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Seismic signature of hydraulic interconnectivity of fractures

English title Seismic signature of hydraulic interconnectivity of fractures
Applicant Quintal Beatriz
Number 172691
Funding scheme Project funding (Div. I-III)
Research institution Institut des sciences de la Terre Université de Lausanne
Institution of higher education University of Lausanne - LA
Main discipline Geophysics
Start/End 01.01.2018 - 28.02.2022
Approved amount 501'928.00
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All Disciplines (2)

Discipline
Geophysics
Geology

Keywords (11)

attenuation; fractures; seismic; dispersion; fluid-saturated rocks; squirt flow ; fluid pressure diffusion ; hydraulic conductivity; fracture connectivity ; forced oscillation; numerical modeling

Lay Summary (French)

Lead
La méthode géophysique de sismique par réflexion est un moyen efficace pour obtenir des informations sur les roches à quelques kilomètres de profondeur dans la croûte terrestre. En général, cette méthode fournit une image des interfaces entre les couches de différentes roches. Pour obtenir plus d'informations à partir des données sismiques, il faut mieux comprendre la physique de la propagation des ondes sismiques dans les roches saturées. Les études théoriques montrent que la perte d'énergie, ou l'atténuation, des ondes sismiques peut être sensible à l'inter-connectivité hydraulique des fractures. Cependant, aucune mesure d’atténuation sismique n’a été faite à ce jour en laboratoire ou sur le terrain pour confirmer les prédictions théoriques.
Lay summary

L'atténuation sismique dans les roches fracturées et saturées en liquide sera quantifiée en laboratoire et sur ordinateur à travers des simulations numériques du squirt flow. Dans le mécanisme squirt flow, quand les ondes déforment le milieu, un flux de fluide est induit d'une fracture à l'autre si les fractures se croisent. Les mesures en laboratoire utiliseront des échantillons de verre fracturé que seront imagées avec la tomodensitométrie par rayons X. Des modèles numériques créés à partir de ces images et les résultats des simulations correspondantes seront utilisés pour interpréter les données de laboratoire. Les objectifs sont d’identifier les mécanismes d'atténuation prédominants sur ces données, d’identifier les motifs d'atténuation associés à une augmentation de l'inter-connectivité hydraulique des fractures, et de développer un protocole pour le traitement d'image des solides fracturés ainsi qu'un algorithme capable de simuler le squirt flow dans des réseaux de fractures en trois dimensions.

Notre travail générera des informations inédites et essentielles que contribueront à améliorer le monitoring des déchets radioactifs et du gaz CO2 dans la croûte terrestre, ainsi que l'exploration de l'énergie géothermique et des hydrocarbures. 

Direct link to Lay Summary Last update: 27.10.2017

Responsible applicant and co-applicants

Employees

Associated projects

Number Title Start Funding scheme
156593 Identification of dominant attenuation mechanisms in fluid-saturated rocks 01.10.2014 Project funding (Div. I-III)

Abstract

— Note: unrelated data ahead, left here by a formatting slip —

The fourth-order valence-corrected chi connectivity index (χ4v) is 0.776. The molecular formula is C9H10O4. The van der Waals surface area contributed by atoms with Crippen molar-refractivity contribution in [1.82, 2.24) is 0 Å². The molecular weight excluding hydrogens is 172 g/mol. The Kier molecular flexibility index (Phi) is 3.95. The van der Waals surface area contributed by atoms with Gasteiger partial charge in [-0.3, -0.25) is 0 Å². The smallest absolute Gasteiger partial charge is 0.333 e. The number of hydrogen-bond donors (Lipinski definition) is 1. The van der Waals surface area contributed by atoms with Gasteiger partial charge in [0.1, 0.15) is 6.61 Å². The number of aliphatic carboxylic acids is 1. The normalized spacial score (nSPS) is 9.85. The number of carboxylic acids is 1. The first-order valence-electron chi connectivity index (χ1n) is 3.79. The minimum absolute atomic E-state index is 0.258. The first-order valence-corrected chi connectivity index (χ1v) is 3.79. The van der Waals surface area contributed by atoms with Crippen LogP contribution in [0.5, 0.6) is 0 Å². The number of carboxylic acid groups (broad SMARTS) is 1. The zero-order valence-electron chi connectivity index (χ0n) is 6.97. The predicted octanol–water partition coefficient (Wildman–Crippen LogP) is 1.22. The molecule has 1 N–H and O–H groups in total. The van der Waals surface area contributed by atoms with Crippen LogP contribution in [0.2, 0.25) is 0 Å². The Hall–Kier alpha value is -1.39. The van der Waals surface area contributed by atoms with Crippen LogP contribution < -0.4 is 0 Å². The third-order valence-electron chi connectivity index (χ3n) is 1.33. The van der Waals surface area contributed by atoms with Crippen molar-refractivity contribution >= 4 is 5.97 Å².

The hydromechanical characterization of a fractured and fluid-saturated subsurface domain has a number of important applications, such as the sustainable use of groundwater, the optimized production of geothermal energy and hydrocarbons, as well as the safe geological storage of CO2 and disposal of nuclear waste. Assessing the hydromechanical properties (permeability and storage capacity) of a fractured rock indirectly, for example, by using seismic data, has been speculated but not yet proven feasible. The most promising speculation is based on recent studies showing that the attenuation of seismic waves is sensitive to the degree of hydraulic interconnectivity of fractures in extremely idealized fracture models. Further research is thus necessary to quantify this sensitivity for realistic fracture models. This is the target of our proposed research. Our plan is divided into two subprojects to be conducted in parallel in two universities: University of Lausanne and University of Stuttgart. Both subprojects aim at the same target but use different methodologies. The subproject Lausanne involves numerical modeling while the subproject Stuttgart is based on laboratory measurements. With this proposal, we request funding for: •two 3-year PhD students within the subproject Lausanne; •one 3-year PhD student within the subproject Stuttgart.The PhD students in Lausanne will extend and optimize existing numerical methodologies and apply them to fracture models. One of them will study large models of idealized fracture geometries and the other will study smaller models of realistic fracture geometries based on micro-CT images of rock samples. In the study considering idealized fracture geometries, statistical studies of the representative elementary volume (REV) will be carried out, so that the results can be upscaled to field dimensions. In the study based on micro-CT images, an existing segmentation workflow will be adapted to fractured rocks, and numerical modeling will be performed to calculate attenuation in image-based models of the fractured samples, considering full water saturation. The PhD student in the University of Stuttgart will mainly acquire micro-CT images of fractured samples under reservoir pressure conditions and perform laboratory measurements of seismic attenuation on the same or equivalent fractured rock samples that were used in the numerical studies of one of the PhD students from Lausanne. For these laboratory measurements, fluids of different viscosities will be used, so that the frequency-dependent attenuation can be observed in the frequency range of measurements (1-500 Hz). A constant exchange of information and comparison between numerical and laboratory results will be required from the PhD students. An important aspect of this comparison is that, in the laboratory, the measured attenuation results from a superposition of all possible mechanisms which are relevant under the adopted conditions. On the other hand, numerically we are able to study the isolated effect of a single physical mechanism. Therefore, this exchange allows for definite answers with respect to what causes the observed attenuation and is an essential step for reaching our aimed target.The physical mechanism for attenuation, on which our numerical studies are based, is pressure diffusion in fluid-saturated interconnected fractures. The fact that a wave deforms differently two interconnected fractures, because they are differently positioned with respect to the direction of propagation, induces fluid pressure differences between them. This results in pressure diffusion from one fracture into the other one, here referred to as squirt flow, and in consequent viscous dissipation (attenuation) of the wave energy.